More Kitchen helps :)

Yes, Yes, I know! It’s been awhile since I’ve posted anything but Creation did not happen in a day, neither does my creativity.  That said, I’ve discovered a few more tips to help folks out with various items.

First off, one of my favorite gadgets:

Strainer

The Mini-strainer.  If you don’t have one, get one! This comes in handy for all sorts of duties. I like to sprinkle sugar, cinnamon, paprika or any other powdery item with a lot more control than my fingers. It also stands in well for scooping out whatever from soups, etc. when you can’t find your slotted spoon. Think of it as a small sifter. Of course, this you need to find and, since it’s not quite popular amongst the general population, allow me to move on to items that are already in your kitchen

For instance:

PastaConsidering I’m married into an Italian family, having pasta around is a “given.” Considering there are a million places on the web on how to cook or prepare noodles, I will save you from the umpteen recipes but, fear not! Aside from adding to your waist-line, this stuff also comes in handy for all sorts of jobs.

I use long pasta a lot for testing bake goods but, this last December, I came up with another idea. Trying to light Luminaries is a lot easier (and CHEAPER) if you light up a piece of Spaghetti.  Takes a few tries but it works just as well as those gadgets they sell to help you light funky candles in tall containers.

FoilAnd, last but not least, Foil. This one gets credit from Cook’s Magazine but I thought I’d share it with the rest of you.  One of the things I always have stocked in my refrigerator is Celery.  It goes well with a myriad of dishes and every kind of protein you can imagine. Base on that, I’m always in need for it at one time or another.  Problem is, after a week, that which WAS Celery has become mushy, brown and just plain funky.  To solve that problem, Cooks came up with the nearly-perfect answer to preserving the stuff without sticking it in an old mayonnaise jar filled with water.

When you get home from the grocery store, take it out of the plastic sleeve, run it under some cold water then wrap it up snugly in foil—make sure you just enough foil to wrap it closely, Then, two weeks down the road, Voila! You will still have fresh, crunchy, worthy of any dish, Celery.  I have found that it lasts for up to 1 1/2 months using this method.

Well, that’s it for now.  If you’d like to share your ideas, please do! Since the Economy is still in flux and we’re all trying to manage with less, any frugal, cheap or fun ideas are always welcome 🙂

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Alittle help in the Kitchen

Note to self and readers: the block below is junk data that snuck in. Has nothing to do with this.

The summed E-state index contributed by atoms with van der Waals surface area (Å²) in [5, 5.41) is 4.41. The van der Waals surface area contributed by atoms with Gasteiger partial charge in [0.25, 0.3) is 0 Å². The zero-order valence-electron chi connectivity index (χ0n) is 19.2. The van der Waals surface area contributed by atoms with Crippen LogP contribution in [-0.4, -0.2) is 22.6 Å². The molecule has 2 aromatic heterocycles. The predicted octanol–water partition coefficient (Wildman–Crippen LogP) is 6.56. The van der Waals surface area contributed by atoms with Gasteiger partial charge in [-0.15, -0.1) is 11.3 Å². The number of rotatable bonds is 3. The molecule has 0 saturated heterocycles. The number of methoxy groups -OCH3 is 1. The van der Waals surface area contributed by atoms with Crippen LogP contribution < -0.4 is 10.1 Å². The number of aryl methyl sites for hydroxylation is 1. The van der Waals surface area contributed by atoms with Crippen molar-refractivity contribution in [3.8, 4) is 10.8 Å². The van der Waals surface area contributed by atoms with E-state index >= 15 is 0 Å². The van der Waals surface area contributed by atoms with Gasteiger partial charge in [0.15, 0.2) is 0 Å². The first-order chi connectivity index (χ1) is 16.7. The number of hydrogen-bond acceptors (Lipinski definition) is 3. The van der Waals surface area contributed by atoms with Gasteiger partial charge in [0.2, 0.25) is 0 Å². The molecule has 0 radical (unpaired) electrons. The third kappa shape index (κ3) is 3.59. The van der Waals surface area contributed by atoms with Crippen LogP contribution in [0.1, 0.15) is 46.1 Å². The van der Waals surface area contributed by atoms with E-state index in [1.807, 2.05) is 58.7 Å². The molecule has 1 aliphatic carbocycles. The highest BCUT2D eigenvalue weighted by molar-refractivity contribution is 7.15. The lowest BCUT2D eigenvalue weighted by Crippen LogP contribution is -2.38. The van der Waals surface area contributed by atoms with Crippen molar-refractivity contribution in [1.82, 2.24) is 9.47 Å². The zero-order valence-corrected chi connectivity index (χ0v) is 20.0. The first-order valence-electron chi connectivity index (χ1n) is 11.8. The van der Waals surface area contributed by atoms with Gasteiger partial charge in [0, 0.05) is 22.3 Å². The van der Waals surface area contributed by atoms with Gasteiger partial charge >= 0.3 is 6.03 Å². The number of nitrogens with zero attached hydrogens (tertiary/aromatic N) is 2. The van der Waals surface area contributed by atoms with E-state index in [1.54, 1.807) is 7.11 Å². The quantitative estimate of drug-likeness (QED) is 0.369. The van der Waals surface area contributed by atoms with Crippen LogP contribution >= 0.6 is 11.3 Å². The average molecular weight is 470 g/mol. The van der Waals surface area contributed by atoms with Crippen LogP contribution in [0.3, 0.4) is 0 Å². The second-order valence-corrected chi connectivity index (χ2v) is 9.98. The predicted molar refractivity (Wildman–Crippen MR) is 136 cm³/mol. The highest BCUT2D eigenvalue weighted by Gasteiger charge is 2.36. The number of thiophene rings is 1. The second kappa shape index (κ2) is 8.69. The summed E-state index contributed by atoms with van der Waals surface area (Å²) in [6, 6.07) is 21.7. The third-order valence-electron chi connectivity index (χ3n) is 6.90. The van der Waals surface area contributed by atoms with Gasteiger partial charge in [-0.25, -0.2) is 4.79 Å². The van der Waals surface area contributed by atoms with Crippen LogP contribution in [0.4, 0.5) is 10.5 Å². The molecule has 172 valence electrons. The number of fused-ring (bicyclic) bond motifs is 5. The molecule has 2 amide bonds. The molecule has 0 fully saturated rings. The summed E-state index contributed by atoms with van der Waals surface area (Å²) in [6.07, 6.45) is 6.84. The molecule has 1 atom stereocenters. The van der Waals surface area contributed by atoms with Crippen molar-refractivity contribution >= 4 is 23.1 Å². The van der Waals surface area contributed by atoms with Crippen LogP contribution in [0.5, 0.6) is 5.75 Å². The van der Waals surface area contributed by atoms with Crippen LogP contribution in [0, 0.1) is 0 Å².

I have spent years in the kitchen cooking, creating and cleaning all sorts of stuff.  Along with that, I’ve picked up some unusual hints and helps from a myriad of sources. All of them are helpful, in one way or another, and they are all CHEAP and easy to do.

First up, my favorite vegetable, although I have some family members who actually avoid all food that contains them (genetic anomaly…).

Onion

Onions have long been sobbed over, and you can bet, any time I hear how to avoid smearing my mascara, I write it down.  For Onions, put them in the Freezer for 15 minutes prior to cutting—preheating the oven? finding other ingredients? trying to remember where that recipe book is? put the onion in FIRST.  Of course, if you can, I feel it best to just keep them in the refrigerator so I don’t have to remember the freezer.

Continuing on with vegetable hints, the next one is another one of those items that sits in your produce draw until you get a new definition of YUCK.

celery

Fear not though, Cooks magazine (umpteen issues ago…) did a lot of tests and figured out that if you wrap your celery (removing the plastic wrapping) in aluminum foil, it will last much longer.  I also cut off the top to encourage longevity but I don’t know if that helps or hinders.

And, now the last but my favorite of all veggies, Fungi.

mushrooms

Before I begin though, I wonder, does anyone know how to decide whether a mushroom is past it’s prime? I admit, I’ve fed my family some pretty funky mushrooms (no mold, but…) and I figure, if I cook them they should be ok.  I guess it depends on your fortitude.  That said, Cook’s magazine help again, save them in a paper bag in the frig. They last just a little bit longer and don’t turn into mushy, yucky, unrecognizable messes.

And, now, shall we move on to stuff you cook with? Utensils

First here, I have a collection of 15 different sizes, shapes and duties in my two knife blocks.  I also have a steel to sharpen them with.  The Can opener should be saved for JUST CAN’S and those hand-held gadgets don’t last too long.  Spend the $15 – $30 and you’ll never regret it.  Of course, small hint here.

Chef Knife

Never, Never, NEVER put your knives in the Dishwasher! They don’t link extremely hot water (Martha Stewart told me that back in the 1980’s). This is the one time you should use dish soap and your kitchen sink.  When you’re done with your knife, rinse it off and set it aside. Then, when you’re waiting for the meal to finish on the stove or in the oven, quick run over to the sink and get the knives washed.  You’ll both appreciate it. Besides that, wooden handles hate the dish washer too. The next item has to do with meal-prep but it’s more my opinion than anything else.

Spatulas

Spatulas! I have 4 different kinds and love them all. A lot of people have various wooden spoons, and all sorts of whisks, as do I, but the Spatula is what I use 98% of the time.  You can mix with it and scrap the bowl. You can spread things, cook things (as long as they’re heat resistant) and do all sorts of stuff much easier.

Ok, that’s it for now folks. If you have any hints you’d like to share, please feel free to leave a comment ’cause we’re all in this together…